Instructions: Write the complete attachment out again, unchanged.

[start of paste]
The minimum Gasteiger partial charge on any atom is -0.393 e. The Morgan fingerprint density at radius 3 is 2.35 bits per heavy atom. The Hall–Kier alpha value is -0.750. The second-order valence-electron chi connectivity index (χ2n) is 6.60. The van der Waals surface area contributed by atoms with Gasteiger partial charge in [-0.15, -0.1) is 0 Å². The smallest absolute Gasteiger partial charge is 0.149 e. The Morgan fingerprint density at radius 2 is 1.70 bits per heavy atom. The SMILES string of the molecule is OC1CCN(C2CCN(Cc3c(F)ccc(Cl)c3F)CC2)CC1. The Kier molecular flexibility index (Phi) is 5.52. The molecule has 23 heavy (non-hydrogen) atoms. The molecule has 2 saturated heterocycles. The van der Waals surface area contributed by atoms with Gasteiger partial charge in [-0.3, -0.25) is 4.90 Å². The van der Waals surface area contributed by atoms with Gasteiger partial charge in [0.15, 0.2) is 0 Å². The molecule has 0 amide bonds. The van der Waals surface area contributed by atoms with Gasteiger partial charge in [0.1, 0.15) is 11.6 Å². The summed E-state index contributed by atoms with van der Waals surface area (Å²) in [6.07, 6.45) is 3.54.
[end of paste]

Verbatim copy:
The minimum Gasteiger partial charge on any atom is -0.393 e. The Morgan fingerprint density at radius 3 is 2.35 bits per heavy atom. The Hall–Kier alpha value is -0.750. The second-order valence-electron chi connectivity index (χ2n) is 6.60. The van der Waals surface area contributed by atoms with Gasteiger partial charge in [-0.15, -0.1) is 0 Å². The smallest absolute Gasteiger partial charge is 0.149 e. The Morgan fingerprint density at radius 2 is 1.70 bits per heavy atom. The SMILES string of the molecule is OC1CCN(C2CCN(Cc3c(F)ccc(Cl)c3F)CC2)CC1. The Kier molecular flexibility index (Phi) is 5.52. The molecule has 23 heavy (non-hydrogen) atoms. The molecule has 2 saturated heterocycles. The van der Waals surface area contributed by atoms with Gasteiger partial charge in [-0.3, -0.25) is 4.90 Å². The van der Waals surface area contributed by atoms with Gasteiger partial charge in [0.15, 0.2) is 0 Å². The molecule has 0 amide bonds. The van der Waals surface area contributed by atoms with Gasteiger partial charge in [0.1, 0.15) is 11.6 Å². The summed E-state index contributed by atoms with van der Waals surface area (Å²) in [6.07, 6.45) is 3.54.